Resources for Black Lawyers
Kingsley Napley BAME Network
Kingsley Napley’s Black, Asian and Minority Ethnic (BAME) & Allies network empowers members to come together to work towards an inclusive workplace in which everyone can meet their potential without fear of discrimination.
The network allows individuals to share their experiences whilst receiving support from others. We strive to implement solutions to issues which affect BAME people in the workplace. We recognise that BAME employees need to feel that their views and experiences are understood and recognised. Our overriding objective is to promote an inclusive and positive culture at Kingsley Napley.
The Black Solicitors Network (BSN) was formed in 1995 to promote the interests of black solicitors, provide professional support and share information, inform and influence D&I best practice and participate in consultations initiated by The Law Society, the Solicitors Regulation Authority and Government and other regulatory bodies in relation to matters which affect black and minority ethnic solicitors.
The Law Society’s social mobility ambassadors scheme promotes role models from non-traditional backgrounds who have achieved their ambitions and are willing to support their peers within the profession and prospective solicitors.
Aspiring Solicitors was set up in autumn 2013 by Chris White whilst he was an associate at Norton Rose Fulbright. The primary aim of Aspiring Solicitors is to increase diversity in the legal profession. They work with law firms and legal teams to provide events, mentoring, competitions, employability assistance and access to the legal profession.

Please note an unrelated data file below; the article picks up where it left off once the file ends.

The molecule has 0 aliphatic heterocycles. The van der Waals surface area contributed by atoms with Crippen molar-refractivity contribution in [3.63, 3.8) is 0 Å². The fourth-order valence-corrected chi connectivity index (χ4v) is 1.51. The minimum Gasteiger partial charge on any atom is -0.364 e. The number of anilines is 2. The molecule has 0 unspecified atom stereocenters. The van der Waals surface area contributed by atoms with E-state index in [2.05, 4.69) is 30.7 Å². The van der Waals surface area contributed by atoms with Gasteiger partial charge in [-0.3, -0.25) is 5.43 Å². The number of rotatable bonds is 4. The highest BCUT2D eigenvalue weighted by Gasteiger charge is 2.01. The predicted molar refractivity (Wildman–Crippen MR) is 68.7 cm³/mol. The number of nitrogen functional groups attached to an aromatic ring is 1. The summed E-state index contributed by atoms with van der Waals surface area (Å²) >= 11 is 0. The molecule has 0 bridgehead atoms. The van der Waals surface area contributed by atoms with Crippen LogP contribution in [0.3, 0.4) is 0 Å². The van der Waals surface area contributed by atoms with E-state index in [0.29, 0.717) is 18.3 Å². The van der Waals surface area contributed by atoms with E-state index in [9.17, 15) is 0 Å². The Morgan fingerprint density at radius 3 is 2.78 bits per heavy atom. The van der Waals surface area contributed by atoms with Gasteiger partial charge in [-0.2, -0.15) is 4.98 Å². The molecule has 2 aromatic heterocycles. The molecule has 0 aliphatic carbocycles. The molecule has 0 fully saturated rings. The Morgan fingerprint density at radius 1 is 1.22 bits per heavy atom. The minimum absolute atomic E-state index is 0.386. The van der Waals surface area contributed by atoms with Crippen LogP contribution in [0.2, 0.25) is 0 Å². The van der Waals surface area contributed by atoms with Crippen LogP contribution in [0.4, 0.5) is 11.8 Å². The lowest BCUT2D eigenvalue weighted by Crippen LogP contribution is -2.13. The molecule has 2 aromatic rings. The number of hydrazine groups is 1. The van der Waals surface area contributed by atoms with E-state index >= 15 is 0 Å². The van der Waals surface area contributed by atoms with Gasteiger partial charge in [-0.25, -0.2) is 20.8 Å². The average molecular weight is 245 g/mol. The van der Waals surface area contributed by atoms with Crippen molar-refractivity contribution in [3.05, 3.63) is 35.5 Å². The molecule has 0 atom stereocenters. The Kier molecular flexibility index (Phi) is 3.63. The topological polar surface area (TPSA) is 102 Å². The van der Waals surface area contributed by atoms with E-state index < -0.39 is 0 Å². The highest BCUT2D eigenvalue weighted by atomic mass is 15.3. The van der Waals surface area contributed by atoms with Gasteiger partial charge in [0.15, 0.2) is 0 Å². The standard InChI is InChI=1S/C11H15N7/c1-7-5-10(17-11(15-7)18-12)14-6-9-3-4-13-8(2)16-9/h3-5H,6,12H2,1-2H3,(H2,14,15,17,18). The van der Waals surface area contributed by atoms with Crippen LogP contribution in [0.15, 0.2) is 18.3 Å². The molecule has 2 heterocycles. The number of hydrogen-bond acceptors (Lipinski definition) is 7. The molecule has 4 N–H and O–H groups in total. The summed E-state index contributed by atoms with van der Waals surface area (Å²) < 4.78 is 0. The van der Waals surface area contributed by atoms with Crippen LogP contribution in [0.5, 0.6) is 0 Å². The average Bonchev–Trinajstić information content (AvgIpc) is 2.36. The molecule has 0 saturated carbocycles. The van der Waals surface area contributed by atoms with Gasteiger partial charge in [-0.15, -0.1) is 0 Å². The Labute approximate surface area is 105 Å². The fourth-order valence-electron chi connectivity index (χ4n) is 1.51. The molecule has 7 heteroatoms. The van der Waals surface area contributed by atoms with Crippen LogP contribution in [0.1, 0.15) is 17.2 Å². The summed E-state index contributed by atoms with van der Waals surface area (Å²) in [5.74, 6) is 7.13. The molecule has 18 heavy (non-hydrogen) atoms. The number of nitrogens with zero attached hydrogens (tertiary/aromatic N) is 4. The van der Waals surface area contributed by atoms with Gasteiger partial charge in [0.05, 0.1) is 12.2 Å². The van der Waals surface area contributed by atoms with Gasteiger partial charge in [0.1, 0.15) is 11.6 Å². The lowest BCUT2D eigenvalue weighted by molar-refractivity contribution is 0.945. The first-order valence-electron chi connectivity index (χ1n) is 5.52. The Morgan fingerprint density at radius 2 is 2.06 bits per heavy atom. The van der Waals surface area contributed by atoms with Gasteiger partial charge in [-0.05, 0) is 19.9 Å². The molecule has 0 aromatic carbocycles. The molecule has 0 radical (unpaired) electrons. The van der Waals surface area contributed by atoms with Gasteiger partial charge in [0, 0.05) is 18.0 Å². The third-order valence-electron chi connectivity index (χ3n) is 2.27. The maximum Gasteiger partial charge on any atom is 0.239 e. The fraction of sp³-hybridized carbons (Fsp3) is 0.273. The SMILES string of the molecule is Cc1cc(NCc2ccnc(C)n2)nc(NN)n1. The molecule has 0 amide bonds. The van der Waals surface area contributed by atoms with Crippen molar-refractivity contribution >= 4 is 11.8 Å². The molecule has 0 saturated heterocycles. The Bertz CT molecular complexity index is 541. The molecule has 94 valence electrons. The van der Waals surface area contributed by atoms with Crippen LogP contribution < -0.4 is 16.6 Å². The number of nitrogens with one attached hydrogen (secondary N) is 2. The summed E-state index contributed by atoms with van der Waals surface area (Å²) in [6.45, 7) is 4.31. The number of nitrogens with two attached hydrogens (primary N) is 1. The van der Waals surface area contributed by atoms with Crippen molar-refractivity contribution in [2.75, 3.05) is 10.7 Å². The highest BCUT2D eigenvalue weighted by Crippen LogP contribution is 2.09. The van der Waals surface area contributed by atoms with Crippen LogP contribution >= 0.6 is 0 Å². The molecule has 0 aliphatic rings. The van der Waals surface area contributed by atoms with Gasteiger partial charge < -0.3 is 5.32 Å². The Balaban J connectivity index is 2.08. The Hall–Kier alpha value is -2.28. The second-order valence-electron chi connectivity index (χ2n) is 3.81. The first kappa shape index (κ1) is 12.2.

Black Barristers’ Network: promoting the growth of black barristers through support, visibility and community outreach. email@example.com
The Black Men in Law Network seeks to inspire, connect and support Black men who work in the legal profession and those who want to enter it.
Bridging the Bar believe that for any organisation to reach its full potential, it must reflect the diverse society that we live in. Whilst they recognise that a lot of good work has been done to create greater opportunities at the Bar, there is still a need to incentivise – and support – the organisations, and individuals doing this important work in isolation and the students from non-traditional backgrounds aspiring to a career at the Bar.
Legal Sector Workers United is part of UVW. They exist to unify and organise our sector, securing justice for all. They aren’t just barristers and solicitors, but cleaners, secretaries, paralegals, caseworkers, intermediaries, clerks, support staff and legal executives.
Unite is the union for the 21st century, meeting the greatest challenges facing working people today. It is a democratic and campaigning union, which fights back for employees in the workplace, protects workers’ rights and takes trade unionism out to millions of unorganised workers.